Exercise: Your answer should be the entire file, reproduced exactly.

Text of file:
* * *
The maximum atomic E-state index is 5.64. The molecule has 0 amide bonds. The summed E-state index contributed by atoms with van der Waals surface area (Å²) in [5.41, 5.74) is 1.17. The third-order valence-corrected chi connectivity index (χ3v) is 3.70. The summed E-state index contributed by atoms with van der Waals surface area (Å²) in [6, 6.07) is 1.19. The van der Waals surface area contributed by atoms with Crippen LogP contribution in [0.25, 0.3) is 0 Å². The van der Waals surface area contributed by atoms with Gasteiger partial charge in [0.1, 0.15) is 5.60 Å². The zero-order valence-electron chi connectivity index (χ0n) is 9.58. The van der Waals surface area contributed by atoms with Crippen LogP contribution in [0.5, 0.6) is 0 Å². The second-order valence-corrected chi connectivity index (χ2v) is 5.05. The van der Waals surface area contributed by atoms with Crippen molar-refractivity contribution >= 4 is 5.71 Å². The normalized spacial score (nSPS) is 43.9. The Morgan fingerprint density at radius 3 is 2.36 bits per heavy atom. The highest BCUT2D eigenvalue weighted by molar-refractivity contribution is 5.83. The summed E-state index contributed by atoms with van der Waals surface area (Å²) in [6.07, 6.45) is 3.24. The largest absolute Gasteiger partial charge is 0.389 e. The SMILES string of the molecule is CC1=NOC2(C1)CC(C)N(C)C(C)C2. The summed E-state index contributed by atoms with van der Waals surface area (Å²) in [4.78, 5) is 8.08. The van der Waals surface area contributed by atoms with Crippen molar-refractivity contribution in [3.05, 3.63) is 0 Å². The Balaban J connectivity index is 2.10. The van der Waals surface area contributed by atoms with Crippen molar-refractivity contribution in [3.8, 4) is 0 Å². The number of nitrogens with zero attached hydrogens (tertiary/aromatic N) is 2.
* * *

The maximum atomic E-state index is 5.64. The molecule has 0 amide bonds. The summed E-state index contributed by atoms with van der Waals surface area (Å²) in [5.41, 5.74) is 1.17. The third-order valence-corrected chi connectivity index (χ3v) is 3.70. The summed E-state index contributed by atoms with van der Waals surface area (Å²) in [6, 6.07) is 1.19. The van der Waals surface area contributed by atoms with Crippen LogP contribution in [0.25, 0.3) is 0 Å². The van der Waals surface area contributed by atoms with Gasteiger partial charge in [0.1, 0.15) is 5.60 Å². The zero-order valence-electron chi connectivity index (χ0n) is 9.58. The van der Waals surface area contributed by atoms with Crippen LogP contribution in [0.5, 0.6) is 0 Å². The second-order valence-corrected chi connectivity index (χ2v) is 5.05. The van der Waals surface area contributed by atoms with Crippen molar-refractivity contribution >= 4 is 5.71 Å². The normalized spacial score (nSPS) is 43.9. The Morgan fingerprint density at radius 3 is 2.36 bits per heavy atom. The highest BCUT2D eigenvalue weighted by molar-refractivity contribution is 5.83. The summed E-state index contributed by atoms with van der Waals surface area (Å²) in [6.07, 6.45) is 3.24. The largest absolute Gasteiger partial charge is 0.389 e. The SMILES string of the molecule is CC1=NOC2(C1)CC(C)N(C)C(C)C2. The summed E-state index contributed by atoms with van der Waals surface area (Å²) in [4.78, 5) is 8.08. The van der Waals surface area contributed by atoms with Crippen molar-refractivity contribution in [3.05, 3.63) is 0 Å². The Balaban J connectivity index is 2.10. The van der Waals surface area contributed by atoms with Crippen molar-refractivity contribution in [3.8, 4) is 0 Å². The number of nitrogens with zero attached hydrogens (tertiary/aromatic N) is 2.